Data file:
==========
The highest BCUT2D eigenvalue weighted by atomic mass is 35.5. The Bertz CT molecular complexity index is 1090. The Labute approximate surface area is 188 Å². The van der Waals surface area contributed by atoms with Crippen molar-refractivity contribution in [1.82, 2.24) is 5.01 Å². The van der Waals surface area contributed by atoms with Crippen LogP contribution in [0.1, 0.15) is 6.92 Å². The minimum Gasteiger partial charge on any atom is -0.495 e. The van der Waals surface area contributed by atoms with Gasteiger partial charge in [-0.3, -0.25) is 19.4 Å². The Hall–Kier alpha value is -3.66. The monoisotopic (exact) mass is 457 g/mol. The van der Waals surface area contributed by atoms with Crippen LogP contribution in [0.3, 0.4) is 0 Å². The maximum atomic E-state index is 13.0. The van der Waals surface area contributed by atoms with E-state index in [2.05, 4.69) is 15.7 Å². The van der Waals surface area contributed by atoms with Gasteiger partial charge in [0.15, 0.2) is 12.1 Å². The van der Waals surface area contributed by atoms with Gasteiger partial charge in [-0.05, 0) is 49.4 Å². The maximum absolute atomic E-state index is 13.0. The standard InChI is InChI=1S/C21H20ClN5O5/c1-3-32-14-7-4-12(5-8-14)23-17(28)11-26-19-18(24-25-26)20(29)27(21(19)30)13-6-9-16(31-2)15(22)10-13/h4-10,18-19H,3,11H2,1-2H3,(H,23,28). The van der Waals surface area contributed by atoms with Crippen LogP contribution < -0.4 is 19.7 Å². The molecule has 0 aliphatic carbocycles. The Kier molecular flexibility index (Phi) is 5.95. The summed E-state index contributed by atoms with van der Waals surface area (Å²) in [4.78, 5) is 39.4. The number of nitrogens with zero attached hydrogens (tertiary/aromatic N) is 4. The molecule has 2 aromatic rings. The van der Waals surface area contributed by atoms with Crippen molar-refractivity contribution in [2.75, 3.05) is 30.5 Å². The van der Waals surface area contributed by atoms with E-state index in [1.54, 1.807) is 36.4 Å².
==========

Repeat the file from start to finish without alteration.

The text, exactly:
The highest BCUT2D eigenvalue weighted by atomic mass is 35.5. The Bertz CT molecular complexity index is 1090. The Labute approximate surface area is 188 Å². The van der Waals surface area contributed by atoms with Crippen molar-refractivity contribution in [1.82, 2.24) is 5.01 Å². The van der Waals surface area contributed by atoms with Crippen LogP contribution in [0.1, 0.15) is 6.92 Å². The minimum Gasteiger partial charge on any atom is -0.495 e. The van der Waals surface area contributed by atoms with Gasteiger partial charge in [-0.3, -0.25) is 19.4 Å². The Hall–Kier alpha value is -3.66. The monoisotopic (exact) mass is 457 g/mol. The van der Waals surface area contributed by atoms with Crippen LogP contribution in [0.3, 0.4) is 0 Å². The maximum atomic E-state index is 13.0. The van der Waals surface area contributed by atoms with E-state index in [2.05, 4.69) is 15.7 Å². The van der Waals surface area contributed by atoms with Gasteiger partial charge in [0.15, 0.2) is 12.1 Å². The van der Waals surface area contributed by atoms with Gasteiger partial charge in [-0.05, 0) is 49.4 Å². The maximum absolute atomic E-state index is 13.0. The standard InChI is InChI=1S/C21H20ClN5O5/c1-3-32-14-7-4-12(5-8-14)23-17(28)11-26-19-18(24-25-26)20(29)27(21(19)30)13-6-9-16(31-2)15(22)10-13/h4-10,18-19H,3,11H2,1-2H3,(H,23,28). The van der Waals surface area contributed by atoms with Crippen LogP contribution < -0.4 is 19.7 Å². The molecule has 0 aliphatic carbocycles. The Kier molecular flexibility index (Phi) is 5.95. The summed E-state index contributed by atoms with van der Waals surface area (Å²) in [4.78, 5) is 39.4. The number of nitrogens with zero attached hydrogens (tertiary/aromatic N) is 4. The molecule has 2 aromatic rings. The van der Waals surface area contributed by atoms with Crippen molar-refractivity contribution in [2.75, 3.05) is 30.5 Å². The van der Waals surface area contributed by atoms with E-state index in [1.54, 1.807) is 36.4 Å².